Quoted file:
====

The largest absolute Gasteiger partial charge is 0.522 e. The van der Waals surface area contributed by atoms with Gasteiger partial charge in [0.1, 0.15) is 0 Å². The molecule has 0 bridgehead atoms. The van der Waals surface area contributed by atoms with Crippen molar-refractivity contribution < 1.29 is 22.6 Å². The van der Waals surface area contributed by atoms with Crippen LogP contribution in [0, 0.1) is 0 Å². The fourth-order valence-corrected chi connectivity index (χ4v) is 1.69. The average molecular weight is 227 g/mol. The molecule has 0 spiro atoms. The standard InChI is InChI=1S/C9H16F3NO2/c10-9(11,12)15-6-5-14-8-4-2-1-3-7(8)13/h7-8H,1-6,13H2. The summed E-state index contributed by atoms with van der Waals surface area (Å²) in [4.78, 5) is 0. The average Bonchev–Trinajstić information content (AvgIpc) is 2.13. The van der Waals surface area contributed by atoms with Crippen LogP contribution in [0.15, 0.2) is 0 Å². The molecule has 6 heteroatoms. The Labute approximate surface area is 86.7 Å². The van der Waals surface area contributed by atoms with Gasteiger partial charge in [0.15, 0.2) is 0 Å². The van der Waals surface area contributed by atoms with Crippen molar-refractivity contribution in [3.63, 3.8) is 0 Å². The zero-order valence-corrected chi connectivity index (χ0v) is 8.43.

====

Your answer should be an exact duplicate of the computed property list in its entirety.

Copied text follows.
The largest absolute Gasteiger partial charge is 0.522 e. The van der Waals surface area contributed by atoms with Gasteiger partial charge in [0.1, 0.15) is 0 Å². The molecule has 0 bridgehead atoms. The van der Waals surface area contributed by atoms with Crippen molar-refractivity contribution < 1.29 is 22.6 Å². The van der Waals surface area contributed by atoms with Crippen LogP contribution in [0, 0.1) is 0 Å². The fourth-order valence-corrected chi connectivity index (χ4v) is 1.69. The average molecular weight is 227 g/mol. The molecule has 0 spiro atoms. The standard InChI is InChI=1S/C9H16F3NO2/c10-9(11,12)15-6-5-14-8-4-2-1-3-7(8)13/h7-8H,1-6,13H2. The summed E-state index contributed by atoms with van der Waals surface area (Å²) in [4.78, 5) is 0. The average Bonchev–Trinajstić information content (AvgIpc) is 2.13. The van der Waals surface area contributed by atoms with Crippen LogP contribution in [0.15, 0.2) is 0 Å². The molecule has 6 heteroatoms. The Labute approximate surface area is 86.7 Å². The van der Waals surface area contributed by atoms with Gasteiger partial charge in [0.15, 0.2) is 0 Å². The van der Waals surface area contributed by atoms with Crippen molar-refractivity contribution in [3.63, 3.8) is 0 Å². The zero-order valence-corrected chi connectivity index (χ0v) is 8.43.